In the Telegraph report, there is emerging a suggestion that I raised last year that the effects on the ports from a no-deal Brexit might be something of a slow burn – thereby intensifying claims that warnings were part of "project fear".

The first day of Brexit, for instance – the 1 November – is a Friday so people will simply avoid trading. Then it is the weekend, when there are bans in France on heavy lorries using the road network, so commercial traffic will be light.

According to a Telegraph source, the worry is day seven when the queues have built up and the system is creaking. "And then", the source says, "you worry about day 21 when the automotive and aerospace firms that have been working through their stockpile run out of parts and start trading again".

What is not fully, or at all, explored in the report is the overall effect of measures in continental ports to keep traffic flowing. While there may be queues this side of the Channel, goods from EU Member States (and beyond) will get a relatively uninterrupted passage, especially as the UK government is committed to waiving checks in the immediate aftermath of Brexit.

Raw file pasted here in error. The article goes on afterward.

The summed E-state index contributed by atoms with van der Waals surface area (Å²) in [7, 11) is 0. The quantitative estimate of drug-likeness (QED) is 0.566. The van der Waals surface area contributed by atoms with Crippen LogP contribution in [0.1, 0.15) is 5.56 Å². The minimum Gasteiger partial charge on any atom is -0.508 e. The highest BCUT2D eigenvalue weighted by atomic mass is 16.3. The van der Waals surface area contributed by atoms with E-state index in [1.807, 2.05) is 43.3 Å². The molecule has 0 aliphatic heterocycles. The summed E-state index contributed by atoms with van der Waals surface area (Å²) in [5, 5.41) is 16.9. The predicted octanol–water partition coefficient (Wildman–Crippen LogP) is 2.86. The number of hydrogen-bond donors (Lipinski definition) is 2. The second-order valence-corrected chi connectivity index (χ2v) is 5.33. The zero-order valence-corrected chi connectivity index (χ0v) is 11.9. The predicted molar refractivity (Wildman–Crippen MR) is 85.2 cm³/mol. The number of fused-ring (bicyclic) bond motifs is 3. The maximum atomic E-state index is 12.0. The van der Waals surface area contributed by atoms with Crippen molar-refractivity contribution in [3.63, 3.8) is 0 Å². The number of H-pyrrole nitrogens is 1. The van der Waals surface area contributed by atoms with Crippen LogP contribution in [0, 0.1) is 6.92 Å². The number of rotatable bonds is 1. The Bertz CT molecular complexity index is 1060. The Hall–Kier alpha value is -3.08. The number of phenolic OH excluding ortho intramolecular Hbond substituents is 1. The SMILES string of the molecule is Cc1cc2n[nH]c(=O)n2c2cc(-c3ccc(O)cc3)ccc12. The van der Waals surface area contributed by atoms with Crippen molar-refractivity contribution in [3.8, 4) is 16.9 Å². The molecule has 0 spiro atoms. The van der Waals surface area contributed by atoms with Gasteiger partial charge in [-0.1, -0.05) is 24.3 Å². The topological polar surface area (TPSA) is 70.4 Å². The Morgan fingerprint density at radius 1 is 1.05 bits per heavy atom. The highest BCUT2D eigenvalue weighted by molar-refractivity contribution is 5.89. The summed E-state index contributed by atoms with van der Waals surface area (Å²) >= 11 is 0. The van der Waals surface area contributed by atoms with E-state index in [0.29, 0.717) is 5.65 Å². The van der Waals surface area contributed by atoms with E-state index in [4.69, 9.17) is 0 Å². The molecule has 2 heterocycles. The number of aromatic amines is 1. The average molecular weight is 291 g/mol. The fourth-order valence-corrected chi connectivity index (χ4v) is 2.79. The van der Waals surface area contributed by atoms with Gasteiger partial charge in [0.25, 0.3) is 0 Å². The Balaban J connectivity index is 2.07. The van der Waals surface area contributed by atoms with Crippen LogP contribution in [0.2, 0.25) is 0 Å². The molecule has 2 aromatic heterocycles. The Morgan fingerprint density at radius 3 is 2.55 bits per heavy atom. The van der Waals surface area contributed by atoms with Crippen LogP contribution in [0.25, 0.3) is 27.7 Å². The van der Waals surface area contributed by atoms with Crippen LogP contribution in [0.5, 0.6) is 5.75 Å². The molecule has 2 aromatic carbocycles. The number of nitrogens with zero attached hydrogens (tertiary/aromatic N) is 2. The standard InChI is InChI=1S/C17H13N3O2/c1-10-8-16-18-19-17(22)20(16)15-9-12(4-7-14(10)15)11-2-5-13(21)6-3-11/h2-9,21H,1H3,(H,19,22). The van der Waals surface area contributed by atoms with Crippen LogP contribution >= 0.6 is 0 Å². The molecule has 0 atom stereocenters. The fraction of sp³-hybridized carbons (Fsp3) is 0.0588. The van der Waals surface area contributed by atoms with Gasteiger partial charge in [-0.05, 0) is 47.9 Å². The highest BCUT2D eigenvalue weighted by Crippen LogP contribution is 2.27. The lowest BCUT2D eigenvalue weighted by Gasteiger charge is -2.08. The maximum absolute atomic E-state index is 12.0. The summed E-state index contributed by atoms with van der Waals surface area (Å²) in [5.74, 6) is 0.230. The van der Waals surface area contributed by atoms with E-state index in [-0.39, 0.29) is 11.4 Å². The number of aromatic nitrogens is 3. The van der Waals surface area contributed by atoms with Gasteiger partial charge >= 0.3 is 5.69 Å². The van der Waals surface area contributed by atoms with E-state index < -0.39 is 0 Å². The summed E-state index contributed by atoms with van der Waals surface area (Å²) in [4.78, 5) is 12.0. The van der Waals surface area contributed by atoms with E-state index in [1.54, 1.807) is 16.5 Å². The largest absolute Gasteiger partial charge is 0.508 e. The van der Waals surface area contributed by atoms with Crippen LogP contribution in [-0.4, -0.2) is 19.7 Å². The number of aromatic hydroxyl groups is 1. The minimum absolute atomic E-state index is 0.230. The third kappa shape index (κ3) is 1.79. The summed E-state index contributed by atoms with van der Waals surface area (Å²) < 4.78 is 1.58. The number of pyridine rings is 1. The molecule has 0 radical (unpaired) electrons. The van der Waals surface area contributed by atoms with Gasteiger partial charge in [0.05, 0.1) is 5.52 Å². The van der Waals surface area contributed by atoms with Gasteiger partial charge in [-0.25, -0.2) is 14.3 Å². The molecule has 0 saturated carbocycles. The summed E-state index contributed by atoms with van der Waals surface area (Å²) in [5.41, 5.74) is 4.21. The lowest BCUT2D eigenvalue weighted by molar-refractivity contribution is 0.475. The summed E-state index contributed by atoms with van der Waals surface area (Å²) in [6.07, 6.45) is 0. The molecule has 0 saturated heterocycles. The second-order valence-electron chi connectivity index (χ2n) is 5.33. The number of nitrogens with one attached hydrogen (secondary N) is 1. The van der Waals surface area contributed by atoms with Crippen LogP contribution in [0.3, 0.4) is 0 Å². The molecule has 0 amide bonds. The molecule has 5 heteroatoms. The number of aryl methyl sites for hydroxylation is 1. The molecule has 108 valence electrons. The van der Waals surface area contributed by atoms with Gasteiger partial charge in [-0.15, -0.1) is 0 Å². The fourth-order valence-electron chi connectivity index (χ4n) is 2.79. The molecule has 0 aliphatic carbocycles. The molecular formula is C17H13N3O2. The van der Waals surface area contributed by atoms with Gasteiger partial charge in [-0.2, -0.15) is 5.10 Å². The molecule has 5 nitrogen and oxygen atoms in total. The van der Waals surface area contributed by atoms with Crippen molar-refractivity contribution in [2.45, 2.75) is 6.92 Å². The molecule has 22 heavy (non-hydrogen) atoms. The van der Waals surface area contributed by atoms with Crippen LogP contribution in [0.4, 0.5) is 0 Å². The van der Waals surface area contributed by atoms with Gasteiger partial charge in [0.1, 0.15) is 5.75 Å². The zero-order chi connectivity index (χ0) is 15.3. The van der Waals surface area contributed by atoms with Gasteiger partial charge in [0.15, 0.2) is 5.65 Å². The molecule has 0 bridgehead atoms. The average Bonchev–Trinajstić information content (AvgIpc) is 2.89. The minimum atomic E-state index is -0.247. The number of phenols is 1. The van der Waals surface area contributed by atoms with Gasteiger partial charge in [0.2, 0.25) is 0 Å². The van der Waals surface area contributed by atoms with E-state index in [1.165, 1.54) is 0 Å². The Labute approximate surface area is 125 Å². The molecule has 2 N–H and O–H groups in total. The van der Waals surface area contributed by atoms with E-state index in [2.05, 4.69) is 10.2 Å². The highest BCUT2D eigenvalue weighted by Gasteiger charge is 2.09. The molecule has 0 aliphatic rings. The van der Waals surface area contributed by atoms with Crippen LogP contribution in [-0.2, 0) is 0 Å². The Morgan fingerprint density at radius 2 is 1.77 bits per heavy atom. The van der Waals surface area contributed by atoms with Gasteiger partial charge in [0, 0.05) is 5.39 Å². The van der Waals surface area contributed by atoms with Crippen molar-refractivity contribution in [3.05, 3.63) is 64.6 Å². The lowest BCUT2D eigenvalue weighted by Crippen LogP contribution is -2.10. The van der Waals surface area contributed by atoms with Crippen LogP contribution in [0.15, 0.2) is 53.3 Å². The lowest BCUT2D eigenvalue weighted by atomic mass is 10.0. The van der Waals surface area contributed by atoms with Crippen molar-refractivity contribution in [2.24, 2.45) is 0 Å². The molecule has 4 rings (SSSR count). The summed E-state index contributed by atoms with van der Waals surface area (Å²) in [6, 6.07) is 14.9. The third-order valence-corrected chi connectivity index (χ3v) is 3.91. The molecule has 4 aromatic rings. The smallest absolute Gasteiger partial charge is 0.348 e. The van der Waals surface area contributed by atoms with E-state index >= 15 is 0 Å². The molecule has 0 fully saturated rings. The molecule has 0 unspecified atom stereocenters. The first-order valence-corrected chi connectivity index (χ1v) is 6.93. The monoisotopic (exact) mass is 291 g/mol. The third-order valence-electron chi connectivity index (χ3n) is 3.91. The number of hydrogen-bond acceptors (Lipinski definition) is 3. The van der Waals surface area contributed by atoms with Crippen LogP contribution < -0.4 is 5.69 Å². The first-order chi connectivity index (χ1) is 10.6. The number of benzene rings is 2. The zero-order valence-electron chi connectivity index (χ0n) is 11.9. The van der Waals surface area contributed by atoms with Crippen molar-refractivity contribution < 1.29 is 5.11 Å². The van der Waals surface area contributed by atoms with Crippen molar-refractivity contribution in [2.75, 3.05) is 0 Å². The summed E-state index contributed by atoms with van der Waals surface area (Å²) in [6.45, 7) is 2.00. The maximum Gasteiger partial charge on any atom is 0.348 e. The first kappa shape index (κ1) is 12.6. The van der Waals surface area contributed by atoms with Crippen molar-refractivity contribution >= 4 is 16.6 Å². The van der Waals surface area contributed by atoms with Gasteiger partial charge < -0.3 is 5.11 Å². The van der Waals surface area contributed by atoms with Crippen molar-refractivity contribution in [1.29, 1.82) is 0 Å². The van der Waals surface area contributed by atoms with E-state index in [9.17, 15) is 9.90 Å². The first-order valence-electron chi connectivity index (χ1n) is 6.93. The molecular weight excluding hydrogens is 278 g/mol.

This will not only ensure that many of the forecasts of shortages of food and other goods – made before contingency plans were in place – will not materialise. It will also mean that the effects on trade will be asymmetric, with UK producers hit harder than their Continental counterparts.

What I don't think has fully registered with many people in the UK – and especially the politicians – is how the legal relationships change once we leave the Single Market.

Currently, the example is often cited that it is as easy for a UK manufacturer to send goods to Milan as it is to send them to Birmingham. All the seller needs is a willing buyer, and a means of transport.

This changes with Brexit, where the exporter loses control of their goods once they enter the customs territory of any EU Member State. Such goods immediately come under customs control and the responsibility for releasing them from that control rests not with the exporter, but with the importer – which as a natural person or a company, must be established in an EU Member State.